News that landmark Asheville vegetarian restaurant Rosetta’s Kitchen was for sale rippled across local news outlets and social media after an ad appeared on craigslist the weekend after Thanksgiving. Within 48 hours, messages of consolation, shock, concern, encouragement and even some suggestions began to show up on owner and founder Rosetta Buan‘s personal Facebook page and email.
Buan says she isn’t surprised by this reaction; in fact, she welcomes it. “It’s time for a shift,” she says. Indeed, Buan herself is still trying to find the right words to explain the need for a new direction for her multifaceted food enterprise.
Opened in 2002 as a community-minded vegetarian restaurant, Rosetta’s Kitchen quickly established itself as a fundamental element of the unique culture of Lexington Avenue. Several of its menu items soon became local favorites, leading Rosetta’s to expand its brand in 2012 to offer frozen veggie burgers and peanut butter tofu at grocery stores regionally as well as wholesale to other restaurants.
Then, in May 2012, Compass Foods offered Rosetta’s a third-party space on the campus of UNC Asheville, and Rosetta’s Kitchenette launched there that August. Rosetta’s at UNCA is a cantina-style eatery, featuring cold and hot bars with vegetarian and vegan options for students on campus. “It’s been a great partnership with UNCA and Compass Foods,” says Buan. “I can’t even tell you how friendly they’ve been. They needed the authenticity that we brought to the project and were willing to bring us in, which says to me ‘I’m on the right track.'”
Soon, another opportunity presented itself in the form of the Lexington Avenue space that became Rosetta’s Buchi Bar. Some may have guessed that the financial strain of opening the kombucha-focused bar in June 2014 is what prompted Buan to put the business up for sale, but she refutes those rumors.
She recalls that she was offered the Buchi Bar space “a little prematurely” after the building’s owner at the time, J.C. Maynard, died, leaving the location vacant for the first time in 47 years. The historic space required a complete gutting and renovation before it opened as the Buchi Bar, but she made it work.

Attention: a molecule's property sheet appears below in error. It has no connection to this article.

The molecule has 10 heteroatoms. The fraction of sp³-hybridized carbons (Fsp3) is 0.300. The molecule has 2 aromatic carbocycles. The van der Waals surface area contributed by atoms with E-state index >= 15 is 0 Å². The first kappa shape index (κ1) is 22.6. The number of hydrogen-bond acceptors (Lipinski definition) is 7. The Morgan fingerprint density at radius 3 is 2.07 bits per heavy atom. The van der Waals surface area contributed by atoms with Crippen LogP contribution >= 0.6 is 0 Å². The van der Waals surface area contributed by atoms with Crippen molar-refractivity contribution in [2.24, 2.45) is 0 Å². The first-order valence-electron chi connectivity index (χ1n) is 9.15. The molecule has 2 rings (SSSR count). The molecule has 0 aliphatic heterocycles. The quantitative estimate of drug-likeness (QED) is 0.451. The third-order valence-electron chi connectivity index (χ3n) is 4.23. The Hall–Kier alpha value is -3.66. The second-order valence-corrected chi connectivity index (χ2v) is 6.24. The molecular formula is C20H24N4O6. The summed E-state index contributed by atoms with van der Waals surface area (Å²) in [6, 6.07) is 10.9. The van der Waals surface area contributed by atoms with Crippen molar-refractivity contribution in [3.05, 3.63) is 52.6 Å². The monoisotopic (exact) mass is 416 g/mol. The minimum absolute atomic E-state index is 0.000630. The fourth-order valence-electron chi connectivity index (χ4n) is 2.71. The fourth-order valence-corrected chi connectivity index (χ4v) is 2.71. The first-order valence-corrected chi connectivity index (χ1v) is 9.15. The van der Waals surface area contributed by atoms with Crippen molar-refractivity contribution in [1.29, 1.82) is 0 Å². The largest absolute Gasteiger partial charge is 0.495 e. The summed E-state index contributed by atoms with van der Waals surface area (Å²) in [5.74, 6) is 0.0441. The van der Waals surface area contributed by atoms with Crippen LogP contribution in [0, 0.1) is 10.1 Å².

“It has been a huge risk and, quite honestly, a real challenge to grow that money part that fast,” she says. “But we did it, we’ve done it and we have a secure long-term favorable lease, so for those who have speculated that’s why we are for sale, no, that’s not the case.”
Buan’s business strategies have always been avant-garde. “Growth is good for a business like ours. You can create a larger impact, more purchases, better food for more people. I always really believed that my idea should continue to grow and spread. Because I hope that what I’m doing is being one part of a wave of people trying to make better business and better models — reinventing the rules of how business is done,” Buan says.
Although the growth has been good, and the business continues to be successful, Buan says she’s ready for something new.With responsibilities as a wife, mother of four, daughter to aging parents and business owner accountable for 36 employees, Buan, 39, says she often finds it challenging to maintain a healthy work-life balance. “In our search for growth, I’ve managed to grow a beast bigger than one mama bear can manage,” she says. “I don’t have as much drive to spend as many personal hours and personal relationships on this business as I have in the past. And those things have flipped as we’ve grown. We need the systems and the structure that can manage and support what we’ve created here.
“What we’ve created here is beautiful, and it is cool and it is great food and culture,” she continues. “And now that it’s gotten this big, it’s started to wiggle out of its shape. … We are not in crisis but we’re just not meeting our potential right now.”
Buan admits that the business has experienced “a really painfully tight year” but adds that the search for a partner is more about a desire to tighten up operations and tweak things in preparation for anticipated higher volume in the coming years. “When we were slammed and doing $5,000 days this summer, our operations were pushed beyond their max,” she says. “We’ve always just done things hands-on. After last summer, we realized we need more than that.”
Buan says she’s open to ideas as to how this transformation could occur, including the possibility of forming a cooperative. Several people have already contacted her with the idea of creating one. “But that’s going to take those people to show up, to take action; I cannot do it for them,” she says.
“We’ve honestly grown this as much as we can on our own. So this is our reach-out: We need help. And whether it’s bought into by the community or by a partner, we’re not desperate to sell to just anyone with cash, but we’re ready for a change,” Buan says. “That’s why we put the ad out on craigslist instead of using a broker. We’ve always done things simply and out in the open, so this seemed like the right way for us to engage the public and see what happens.”